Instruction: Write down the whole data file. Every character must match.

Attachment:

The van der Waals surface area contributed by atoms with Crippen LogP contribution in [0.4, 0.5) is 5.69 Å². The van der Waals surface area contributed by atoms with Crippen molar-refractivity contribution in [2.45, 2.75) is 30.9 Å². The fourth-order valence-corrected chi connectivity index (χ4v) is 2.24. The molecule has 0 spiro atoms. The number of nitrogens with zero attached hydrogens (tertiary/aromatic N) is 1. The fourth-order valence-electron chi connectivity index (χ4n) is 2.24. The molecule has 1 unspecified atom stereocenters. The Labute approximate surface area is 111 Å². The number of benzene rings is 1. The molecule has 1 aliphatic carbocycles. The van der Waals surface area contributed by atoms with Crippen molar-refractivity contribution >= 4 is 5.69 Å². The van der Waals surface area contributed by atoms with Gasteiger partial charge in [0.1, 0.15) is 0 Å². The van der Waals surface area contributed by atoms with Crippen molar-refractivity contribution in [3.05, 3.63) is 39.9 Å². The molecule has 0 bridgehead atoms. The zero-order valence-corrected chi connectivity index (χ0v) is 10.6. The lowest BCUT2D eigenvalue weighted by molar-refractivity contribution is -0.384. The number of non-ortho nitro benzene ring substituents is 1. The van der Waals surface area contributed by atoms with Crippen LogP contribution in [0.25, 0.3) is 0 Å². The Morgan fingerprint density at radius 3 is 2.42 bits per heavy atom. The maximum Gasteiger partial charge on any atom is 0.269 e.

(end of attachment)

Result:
The van der Waals surface area contributed by atoms with Crippen LogP contribution in [0.4, 0.5) is 5.69 Å². The van der Waals surface area contributed by atoms with Crippen molar-refractivity contribution in [2.45, 2.75) is 30.9 Å². The fourth-order valence-corrected chi connectivity index (χ4v) is 2.24. The molecule has 0 spiro atoms. The number of nitrogens with zero attached hydrogens (tertiary/aromatic N) is 1. The fourth-order valence-electron chi connectivity index (χ4n) is 2.24. The molecule has 1 unspecified atom stereocenters. The Labute approximate surface area is 111 Å². The number of benzene rings is 1. The molecule has 1 aliphatic carbocycles. The van der Waals surface area contributed by atoms with Crippen molar-refractivity contribution >= 4 is 5.69 Å². The van der Waals surface area contributed by atoms with Gasteiger partial charge in [0.1, 0.15) is 0 Å². The van der Waals surface area contributed by atoms with Crippen molar-refractivity contribution in [3.05, 3.63) is 39.9 Å². The molecule has 0 bridgehead atoms. The zero-order valence-corrected chi connectivity index (χ0v) is 10.6. The lowest BCUT2D eigenvalue weighted by molar-refractivity contribution is -0.384. The number of non-ortho nitro benzene ring substituents is 1. The van der Waals surface area contributed by atoms with Crippen LogP contribution in [0.25, 0.3) is 0 Å². The Morgan fingerprint density at radius 3 is 2.42 bits per heavy atom. The maximum Gasteiger partial charge on any atom is 0.269 e.